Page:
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SLEEVES : AN EXPLAINER

Wait….. sleeves? Hmmm, what a boring topic - only it turns out to be NOT so boring!

 

Sleeves did used to be boring, just kind of a cloth extension straight out from the shoulder because your arm had to go somewhere. But about 700 years ago some clever seamstress (it had to be a woman, what guy would think of this!) realized that sleeves could enhance the look of a garment and could serve a purpose other than keeping your arms warm. And, as an additional innovation, sleeves were made separate from garments to allow fashionable folks to change their look, a kind of medieval mix’n’match!

SO, WHAT ARE THE OPTIONS?

In modern times the sleeve has become one of the most variable and interesting parts of a dress or blouse. 

 

Sleeves vary in length as well as shape, starting with sleeveless, through cap, short, elbow length, 3/4, to wrist length and even beyond, with statement sleeves long enough to cause your hands to play peekaboo!

 

And please remember that all descriptions are subjective - “shoulder” can mean the actual physical shoulder or it can mean a dropped shoulder with a puff sleeve starting halfway down the upper arm!

 

An extensive terminology has evolved to describe the sleeve, with specific names referring to certain shapes, styles and lengths. 

 

Here are a baker's dozen of the most common types of sleeves.

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SET IN SLEEVE

Any sleeve that is attached to the garment’s armhole and sewn all way round. Most sleeves are set-in.

 

 

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BELL SLEEVE

Fitted around the shoulder and upper arm and flares out to the wrist, like a bell.

 

 

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CAP SLEEVE

An extremely short sleeve that basically just covers the shoulder. Extended caps are a bit longer.

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RAGLAN SLEEVE

Extends from a garment's neckline rather than from the shoulder.

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PUFF SLEEVE

Gathered at the shoulder and at the finish of the sleeve but puffy in-between. Can be any length.

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KIMONO SLEEVE

Extends out from the bodice of the garment, not sewn on separtely - not set-in. The entire sleeve is usually the same width, does not taper.

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BISHOP SLEEVE

Flares out from the shoulder to the wrist with lots of volume. Tightly gathered at or around the wrist.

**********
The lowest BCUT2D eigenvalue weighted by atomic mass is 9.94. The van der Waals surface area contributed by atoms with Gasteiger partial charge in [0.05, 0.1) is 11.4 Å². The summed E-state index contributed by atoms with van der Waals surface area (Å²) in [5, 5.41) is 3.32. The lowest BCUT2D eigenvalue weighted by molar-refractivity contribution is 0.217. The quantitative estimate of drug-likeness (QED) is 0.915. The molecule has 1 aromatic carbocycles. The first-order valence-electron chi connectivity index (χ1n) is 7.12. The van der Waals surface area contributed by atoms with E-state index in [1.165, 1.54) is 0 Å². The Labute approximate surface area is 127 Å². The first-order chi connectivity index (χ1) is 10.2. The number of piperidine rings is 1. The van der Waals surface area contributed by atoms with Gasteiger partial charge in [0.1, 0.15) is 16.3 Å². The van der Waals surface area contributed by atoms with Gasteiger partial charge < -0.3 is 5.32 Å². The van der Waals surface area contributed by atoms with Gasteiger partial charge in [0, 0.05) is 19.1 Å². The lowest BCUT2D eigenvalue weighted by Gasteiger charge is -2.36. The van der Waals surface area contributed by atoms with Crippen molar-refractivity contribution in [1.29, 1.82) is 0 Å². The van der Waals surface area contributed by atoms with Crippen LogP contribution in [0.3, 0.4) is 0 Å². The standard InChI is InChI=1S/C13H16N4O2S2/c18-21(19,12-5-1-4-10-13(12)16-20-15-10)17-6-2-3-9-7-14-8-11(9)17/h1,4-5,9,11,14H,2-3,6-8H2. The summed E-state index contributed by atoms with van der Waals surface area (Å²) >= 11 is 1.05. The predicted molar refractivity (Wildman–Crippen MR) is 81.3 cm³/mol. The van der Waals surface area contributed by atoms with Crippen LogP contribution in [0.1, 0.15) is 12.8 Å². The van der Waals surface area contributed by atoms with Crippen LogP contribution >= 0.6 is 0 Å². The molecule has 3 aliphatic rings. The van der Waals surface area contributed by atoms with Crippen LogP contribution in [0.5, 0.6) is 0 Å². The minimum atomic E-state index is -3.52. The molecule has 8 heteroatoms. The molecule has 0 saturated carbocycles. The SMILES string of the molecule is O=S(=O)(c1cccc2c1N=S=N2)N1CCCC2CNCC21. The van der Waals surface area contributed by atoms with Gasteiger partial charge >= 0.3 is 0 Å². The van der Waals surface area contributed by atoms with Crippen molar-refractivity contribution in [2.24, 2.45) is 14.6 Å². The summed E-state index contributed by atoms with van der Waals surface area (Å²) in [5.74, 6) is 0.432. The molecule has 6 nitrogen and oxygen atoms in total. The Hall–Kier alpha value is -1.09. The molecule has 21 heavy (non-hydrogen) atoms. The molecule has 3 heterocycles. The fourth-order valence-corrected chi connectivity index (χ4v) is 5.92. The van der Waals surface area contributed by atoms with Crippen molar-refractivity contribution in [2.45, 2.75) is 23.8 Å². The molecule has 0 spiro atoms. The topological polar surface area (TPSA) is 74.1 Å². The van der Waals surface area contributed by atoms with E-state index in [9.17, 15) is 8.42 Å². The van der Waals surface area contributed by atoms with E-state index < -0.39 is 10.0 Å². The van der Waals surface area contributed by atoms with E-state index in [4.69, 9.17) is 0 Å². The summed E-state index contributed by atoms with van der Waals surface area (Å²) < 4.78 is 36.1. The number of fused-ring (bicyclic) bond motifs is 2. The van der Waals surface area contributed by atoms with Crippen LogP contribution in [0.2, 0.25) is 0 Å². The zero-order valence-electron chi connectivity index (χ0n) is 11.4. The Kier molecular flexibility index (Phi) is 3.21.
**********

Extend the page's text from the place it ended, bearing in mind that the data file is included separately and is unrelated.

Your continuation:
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CLASSIC SHORT SLEEVE

Set-in, ends halfway down upper arm.

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BUTTERFLY SLEEVE

Flares out from the shoulder (or thereabouts) and can end anywhere on the arm.

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FLUTTER/RUFFLE SLEEVE

Gathered at shoulder, can be any length from cap to elbow.

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BALLOON SLEEVE

Puffed and full from shoulder to forearm or wrist.

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CLASSIC LONG SLEEVE WITH CUFF

Think men's dress shirt!

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DOLMAN SLEEVE

Very deep armhole, sleeve getting progressively narrower to the wrist or ending on arm. Also called a batwing sleeve.

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SO MANY CHOICES!

Different lengths and shapes of sleeves emphasize different parts of our arms and bodies. They can even draw attention to beautiful bracelets or to our freshly manicured hands and statement rings.

 

Like necklines, sleeves are a matter of personal preference and what we think flatters our body. But be a little adventurous and try some different shapes and lengths. You might be pleasantly surprised!

 

You need a variety in your wardrobe so that, depending on your fashion mood (and the weather!), you can always look in the mirror and say, “Yep, that’s it!”

 

We at The Grove try to be as detailed and precise as we can when describing a garment. But, as the old saying goes, “A picture is worth 1000 words”. Let me add a NEW saying , “Trying on is best!”, whether in your home or in our Winter Park store.

 

So here’s to sleeves, long and short, fitted or flowing, we need them all - they are our arms’ best friends!